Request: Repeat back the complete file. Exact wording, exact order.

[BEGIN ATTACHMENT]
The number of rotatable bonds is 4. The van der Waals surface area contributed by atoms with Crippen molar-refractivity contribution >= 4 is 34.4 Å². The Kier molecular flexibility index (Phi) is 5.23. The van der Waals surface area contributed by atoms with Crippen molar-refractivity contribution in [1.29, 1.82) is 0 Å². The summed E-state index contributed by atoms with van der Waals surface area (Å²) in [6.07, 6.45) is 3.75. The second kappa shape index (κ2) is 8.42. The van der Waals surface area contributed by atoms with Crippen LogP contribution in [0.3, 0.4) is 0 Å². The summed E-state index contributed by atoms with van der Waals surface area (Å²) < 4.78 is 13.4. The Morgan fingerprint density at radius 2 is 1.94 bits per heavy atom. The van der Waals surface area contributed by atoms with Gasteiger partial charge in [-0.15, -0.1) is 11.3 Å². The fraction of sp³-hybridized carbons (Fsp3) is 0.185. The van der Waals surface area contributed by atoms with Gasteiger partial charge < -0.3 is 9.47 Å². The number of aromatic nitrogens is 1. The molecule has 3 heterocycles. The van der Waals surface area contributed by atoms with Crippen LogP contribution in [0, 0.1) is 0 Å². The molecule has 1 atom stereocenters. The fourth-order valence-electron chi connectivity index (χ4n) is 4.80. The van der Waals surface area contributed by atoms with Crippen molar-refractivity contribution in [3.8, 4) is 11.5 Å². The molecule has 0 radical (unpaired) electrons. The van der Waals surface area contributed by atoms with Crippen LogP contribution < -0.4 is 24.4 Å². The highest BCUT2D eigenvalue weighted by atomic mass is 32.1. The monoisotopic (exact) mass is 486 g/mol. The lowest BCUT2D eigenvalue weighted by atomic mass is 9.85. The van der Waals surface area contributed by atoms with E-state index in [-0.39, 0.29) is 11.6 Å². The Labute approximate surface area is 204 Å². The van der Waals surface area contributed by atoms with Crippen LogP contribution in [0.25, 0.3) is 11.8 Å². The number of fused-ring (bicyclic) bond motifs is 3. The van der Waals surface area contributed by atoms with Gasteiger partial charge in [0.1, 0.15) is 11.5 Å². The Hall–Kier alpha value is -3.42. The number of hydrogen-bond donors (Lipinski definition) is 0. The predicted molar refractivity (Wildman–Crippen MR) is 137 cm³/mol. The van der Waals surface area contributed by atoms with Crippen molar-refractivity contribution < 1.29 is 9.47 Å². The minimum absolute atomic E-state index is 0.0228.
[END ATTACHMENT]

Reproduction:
The number of rotatable bonds is 4. The van der Waals surface area contributed by atoms with Crippen molar-refractivity contribution >= 4 is 34.4 Å². The Kier molecular flexibility index (Phi) is 5.23. The van der Waals surface area contributed by atoms with Crippen molar-refractivity contribution in [1.29, 1.82) is 0 Å². The summed E-state index contributed by atoms with van der Waals surface area (Å²) in [6.07, 6.45) is 3.75. The second kappa shape index (κ2) is 8.42. The van der Waals surface area contributed by atoms with Crippen LogP contribution in [0.3, 0.4) is 0 Å². The summed E-state index contributed by atoms with van der Waals surface area (Å²) < 4.78 is 13.4. The Morgan fingerprint density at radius 2 is 1.94 bits per heavy atom. The van der Waals surface area contributed by atoms with Gasteiger partial charge in [-0.15, -0.1) is 11.3 Å². The fraction of sp³-hybridized carbons (Fsp3) is 0.185. The van der Waals surface area contributed by atoms with Gasteiger partial charge < -0.3 is 9.47 Å². The number of aromatic nitrogens is 1. The molecule has 3 heterocycles. The van der Waals surface area contributed by atoms with Crippen LogP contribution in [0, 0.1) is 0 Å². The molecule has 1 atom stereocenters. The fourth-order valence-electron chi connectivity index (χ4n) is 4.80. The van der Waals surface area contributed by atoms with Crippen molar-refractivity contribution in [3.8, 4) is 11.5 Å². The molecule has 0 radical (unpaired) electrons. The van der Waals surface area contributed by atoms with Crippen LogP contribution < -0.4 is 24.4 Å². The highest BCUT2D eigenvalue weighted by atomic mass is 32.1. The monoisotopic (exact) mass is 486 g/mol. The lowest BCUT2D eigenvalue weighted by atomic mass is 9.85. The van der Waals surface area contributed by atoms with E-state index in [-0.39, 0.29) is 11.6 Å². The Labute approximate surface area is 204 Å². The van der Waals surface area contributed by atoms with Crippen LogP contribution in [0.25, 0.3) is 11.8 Å². The number of fused-ring (bicyclic) bond motifs is 3. The van der Waals surface area contributed by atoms with Gasteiger partial charge in [0.1, 0.15) is 11.5 Å². The Hall–Kier alpha value is -3.42. The number of hydrogen-bond donors (Lipinski definition) is 0. The predicted molar refractivity (Wildman–Crippen MR) is 137 cm³/mol. The van der Waals surface area contributed by atoms with Crippen molar-refractivity contribution < 1.29 is 9.47 Å². The minimum absolute atomic E-state index is 0.0228.